The Scoop: PACT Institute is the educational facet of PACT, or Psychobiological Approach to Couple Therapy. Dr. Stan Tatkin developed the PACT Psychobiological Approach to Couple Therapy and it remains a sought-after therapeutic approach for couples who face significant relationship challenges. PACT considers neuroscience, attachment theory, and the biology of human arousal to help couples find happiness in their relationships. PACT Institute trains therapists according to its core principles and provides resources to couples in search of a therapist who is certified in PACT.
At one point or another, most long-term couples reach a junction in their relationship where they need therapy. Whether it be failing communication, mismatched goals, or a dwindling sex life, all couples face challenges. Sometimes couples can work out small problems on their own, but other problems can signal a deeper issue that requires professional attention. Many people know from experience that intimate relationships have the unique ability to expose deep emotional and psychological wounds.
These wounds, whether inflicted in childhood, during adolescence, or in adulthood, can affect the way we navigate the world and our relationships. Past trauma can hurt present relationships and foster detrimental dynamics within growing in partnership.
PACT Institute presents a distinct approach to help couples tackle these wounds. Its methods combine neuroscience, attachment theory, and the biology of human arousal. PACT, or Psychobiological Approach to Couple Therapy, is a modality based on a set of principles that promote relationship fairness, mutuality, and safety.
Dr. Stan Tatkin developed PACT. Through PACT Institute, he has trained thousands of therapists around the world. Dr. Stan holds a Doctorate of Clinical Psychology and is a licensed Marriage and Family Therapist. He told us about the PACT philosophy, the 7 Days to Better Fights program, and how couples can benefit from bringing more psychological awareness to their relationships.
“Relationships are a team sport,” Dr. Tatkin said. “Couples should see themselves as a team with a shared purpose, vision, and goals.”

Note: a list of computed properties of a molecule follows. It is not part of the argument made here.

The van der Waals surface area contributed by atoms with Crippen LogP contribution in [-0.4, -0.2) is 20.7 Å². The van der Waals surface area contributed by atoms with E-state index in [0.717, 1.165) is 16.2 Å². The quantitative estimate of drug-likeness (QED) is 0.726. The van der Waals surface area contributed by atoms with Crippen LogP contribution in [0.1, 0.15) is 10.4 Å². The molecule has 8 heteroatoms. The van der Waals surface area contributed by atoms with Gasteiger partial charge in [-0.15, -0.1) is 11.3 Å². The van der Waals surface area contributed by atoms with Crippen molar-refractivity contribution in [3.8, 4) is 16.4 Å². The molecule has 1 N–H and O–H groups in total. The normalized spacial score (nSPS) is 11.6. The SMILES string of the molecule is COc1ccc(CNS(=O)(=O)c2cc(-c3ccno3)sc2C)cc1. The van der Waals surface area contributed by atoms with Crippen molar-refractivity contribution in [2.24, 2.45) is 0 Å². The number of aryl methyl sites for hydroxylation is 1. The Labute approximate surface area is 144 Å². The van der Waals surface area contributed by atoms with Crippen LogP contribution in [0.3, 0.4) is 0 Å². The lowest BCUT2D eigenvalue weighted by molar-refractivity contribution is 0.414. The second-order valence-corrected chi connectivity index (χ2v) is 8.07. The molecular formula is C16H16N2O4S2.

Connecting Neuroscience, Attachment Theory, and Biology
Psychobiology is the basis for PACT. Psychobiology is a field of study that explores the biology of behaviors and mental and emotional states. It considers aspects of psychology, biology, neuroscience, and genetics. Psychobiology connects what we do to what happens in our bodies when we do those things.
Dr. Tatkin has investigated the interaction between the brain, physiological processes, and behavior manifestations. Psychobiology and PACT take human evolution and instincts into consideration by treating human behavioral and relational challenges as only natural. The team examines the biological processes within the body before, during, and after interpersonal interactions and conflict. By analyzing this information, PACT gives couples the tools to understand and resolve their relationship challenges.
The investigation of facial expressions is a major part of PACT’s study. Dr. Stan told us that microexpressions can say a lot about what’s going on in the brain. Microexpressions are barely noticeable expressions that signal how a person feels. These expressions are involuntary and happen even if a person is trying to conceal their emotions.
“It’s a developmental model, but we have studied microexpressions as they appear in couples. We study people over and over again, similar to infant studies done using frame analysis.” Dr. Tatkin said. “We look at couples interacting under stress, frame by frame, and we can learn a lot.”
Couples who undergo PACT treatments are usually recorded, and the therapist pays close attention to microexpressions, both on the face and throughout the body. Sessions can last anywhere from three to six hours long as couples work through the problems they face in their relationship.
7 Days to Better Fights is a Couple’s Best Tool
The crux of PACT is replacing insecure attachment behaviors, which signal stress in the nervous system and other systems throughout the body, with secure attachment behaviors. By gaining awareness of the triggers that lead to fights, couples can reflect on how their bodies react and learn how to respond from a place of understanding rather than fear.